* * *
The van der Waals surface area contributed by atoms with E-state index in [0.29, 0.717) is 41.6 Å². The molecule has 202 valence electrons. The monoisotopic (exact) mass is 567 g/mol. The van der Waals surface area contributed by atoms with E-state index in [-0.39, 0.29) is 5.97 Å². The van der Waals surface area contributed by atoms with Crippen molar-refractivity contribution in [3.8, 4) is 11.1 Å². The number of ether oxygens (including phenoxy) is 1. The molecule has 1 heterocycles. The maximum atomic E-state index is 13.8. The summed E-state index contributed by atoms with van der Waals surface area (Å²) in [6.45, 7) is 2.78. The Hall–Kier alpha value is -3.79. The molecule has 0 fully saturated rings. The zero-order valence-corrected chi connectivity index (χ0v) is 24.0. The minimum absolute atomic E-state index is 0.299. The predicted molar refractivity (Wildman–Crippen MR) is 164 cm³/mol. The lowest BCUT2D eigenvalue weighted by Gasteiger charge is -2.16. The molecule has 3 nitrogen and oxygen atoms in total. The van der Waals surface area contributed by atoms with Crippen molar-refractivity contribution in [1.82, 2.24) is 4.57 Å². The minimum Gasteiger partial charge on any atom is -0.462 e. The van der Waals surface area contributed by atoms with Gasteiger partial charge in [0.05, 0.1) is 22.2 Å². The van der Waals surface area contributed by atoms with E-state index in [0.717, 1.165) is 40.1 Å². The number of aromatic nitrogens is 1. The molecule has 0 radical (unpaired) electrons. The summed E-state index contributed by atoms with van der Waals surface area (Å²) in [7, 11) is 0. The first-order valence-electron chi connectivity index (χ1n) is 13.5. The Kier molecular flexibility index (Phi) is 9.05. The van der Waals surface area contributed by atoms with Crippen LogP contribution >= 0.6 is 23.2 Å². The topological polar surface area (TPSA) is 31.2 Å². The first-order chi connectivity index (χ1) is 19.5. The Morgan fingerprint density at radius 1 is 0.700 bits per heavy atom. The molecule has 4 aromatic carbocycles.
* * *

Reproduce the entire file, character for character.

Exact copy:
The van der Waals surface area contributed by atoms with E-state index in [0.29, 0.717) is 41.6 Å². The molecule has 202 valence electrons. The monoisotopic (exact) mass is 567 g/mol. The van der Waals surface area contributed by atoms with E-state index in [-0.39, 0.29) is 5.97 Å². The van der Waals surface area contributed by atoms with Crippen molar-refractivity contribution in [3.8, 4) is 11.1 Å². The number of ether oxygens (including phenoxy) is 1. The molecule has 1 heterocycles. The maximum atomic E-state index is 13.8. The summed E-state index contributed by atoms with van der Waals surface area (Å²) in [6.45, 7) is 2.78. The Hall–Kier alpha value is -3.79. The molecule has 0 fully saturated rings. The zero-order valence-corrected chi connectivity index (χ0v) is 24.0. The minimum absolute atomic E-state index is 0.299. The predicted molar refractivity (Wildman–Crippen MR) is 164 cm³/mol. The lowest BCUT2D eigenvalue weighted by Gasteiger charge is -2.16. The molecule has 3 nitrogen and oxygen atoms in total. The van der Waals surface area contributed by atoms with Crippen molar-refractivity contribution in [1.82, 2.24) is 4.57 Å². The minimum Gasteiger partial charge on any atom is -0.462 e. The van der Waals surface area contributed by atoms with Gasteiger partial charge in [0.05, 0.1) is 22.2 Å². The van der Waals surface area contributed by atoms with E-state index in [0.717, 1.165) is 40.1 Å². The number of aromatic nitrogens is 1. The molecule has 0 radical (unpaired) electrons. The summed E-state index contributed by atoms with van der Waals surface area (Å²) in [7, 11) is 0. The first-order valence-electron chi connectivity index (χ1n) is 13.5. The Kier molecular flexibility index (Phi) is 9.05. The van der Waals surface area contributed by atoms with Crippen LogP contribution >= 0.6 is 23.2 Å². The topological polar surface area (TPSA) is 31.2 Å². The first-order chi connectivity index (χ1) is 19.5. The Morgan fingerprint density at radius 1 is 0.700 bits per heavy atom. The molecule has 4 aromatic carbocycles.